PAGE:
Ladyman’s proposal for national care framework wins thumbs-up

Campaigners for people with serious long-term conditions have
welcomed the decision by health minister Stephen Ladyman to
commission a national framework for the assessment of fully funded
NHS continuing care.

The government has previously resisted the move, despite
complaints from patients, charities, the health ombudsman and MPs
about the considerable variation in criteria for continuing health
care between strategic health authorities (SHAs).

But last week Ladyman announced that he had commissioned a
national framework for assessing eligibility.
“Learning from good practice, supported by the findings of our
independent review, we will produce a national approach to
continuing care to improve consistency and ease of understanding,”
he said.

Continuing care is a package of care arranged and funded solely
by the NHS for people who need it because of disability, accident
or illness. It can be provided in hospitals, care homes and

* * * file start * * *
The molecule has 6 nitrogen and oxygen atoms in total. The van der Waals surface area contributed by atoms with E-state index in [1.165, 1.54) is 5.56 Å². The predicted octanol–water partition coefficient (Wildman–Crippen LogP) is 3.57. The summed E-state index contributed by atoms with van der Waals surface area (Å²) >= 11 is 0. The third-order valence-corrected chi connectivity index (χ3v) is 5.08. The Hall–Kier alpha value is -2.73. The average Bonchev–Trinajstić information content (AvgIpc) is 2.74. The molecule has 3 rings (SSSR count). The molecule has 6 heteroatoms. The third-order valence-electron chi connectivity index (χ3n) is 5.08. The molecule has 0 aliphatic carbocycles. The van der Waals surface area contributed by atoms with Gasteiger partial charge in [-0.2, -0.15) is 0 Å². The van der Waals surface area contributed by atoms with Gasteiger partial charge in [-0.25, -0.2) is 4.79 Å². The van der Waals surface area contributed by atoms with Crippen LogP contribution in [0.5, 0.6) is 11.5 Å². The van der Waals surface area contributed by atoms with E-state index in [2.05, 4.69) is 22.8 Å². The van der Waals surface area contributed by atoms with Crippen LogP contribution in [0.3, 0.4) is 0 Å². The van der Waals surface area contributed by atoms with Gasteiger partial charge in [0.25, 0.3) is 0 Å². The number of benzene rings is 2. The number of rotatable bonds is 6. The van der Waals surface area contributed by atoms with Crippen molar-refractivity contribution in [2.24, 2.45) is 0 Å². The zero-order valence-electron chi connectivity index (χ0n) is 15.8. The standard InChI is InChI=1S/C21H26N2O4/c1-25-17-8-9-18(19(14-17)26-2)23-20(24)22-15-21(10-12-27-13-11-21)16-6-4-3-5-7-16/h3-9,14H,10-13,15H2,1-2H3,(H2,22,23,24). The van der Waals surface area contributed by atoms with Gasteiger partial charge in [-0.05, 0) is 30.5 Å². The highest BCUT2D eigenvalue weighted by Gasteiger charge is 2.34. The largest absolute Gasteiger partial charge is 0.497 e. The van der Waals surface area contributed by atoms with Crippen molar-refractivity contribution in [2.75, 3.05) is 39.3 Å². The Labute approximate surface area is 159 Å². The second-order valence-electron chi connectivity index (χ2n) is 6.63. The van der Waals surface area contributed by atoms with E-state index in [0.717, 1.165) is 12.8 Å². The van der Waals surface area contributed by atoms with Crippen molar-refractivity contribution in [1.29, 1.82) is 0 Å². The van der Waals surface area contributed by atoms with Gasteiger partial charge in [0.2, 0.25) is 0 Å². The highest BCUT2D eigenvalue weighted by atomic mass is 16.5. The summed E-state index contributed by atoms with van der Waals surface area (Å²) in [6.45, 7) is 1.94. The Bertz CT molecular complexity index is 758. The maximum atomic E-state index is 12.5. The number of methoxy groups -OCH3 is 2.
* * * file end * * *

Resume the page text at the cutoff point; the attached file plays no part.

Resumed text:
patients’ homes.

The review of nine unnamed SHAs, published last week and
commissioned by the government, finds
evidence of inconsistent criteria for continuing care.

Despite reporting greater understanding of continuing care at a
local level in most areas over the past three years, it adds that
there remains a widespread desire to see national criteria.

“It was still remarked that there remained problems with
variability between SHAs and issues therefore rise about equity for
patients in different SHAs,” it states.

Ladyman’s announcement pre-empts a key recommendation of the
latest report from the health ombudsman on the subject of funding
for long-term care, due to be published later this week.

The report by Ann Abraham, who has previously made decisions in
cases about funding individuals’ care, will recommend national
minimum eligibility criteria understandable to health
professionals, patients and carers. She will also call for
accredited assessment tools, training, and improved record

Charities Help the Aged, Age Concern and the Alzheimer’s Society
said a national framework assessing eligibility would be a major
improvement but called for involvement in its development and
implementation to ensure it was consistent, clear and fair.


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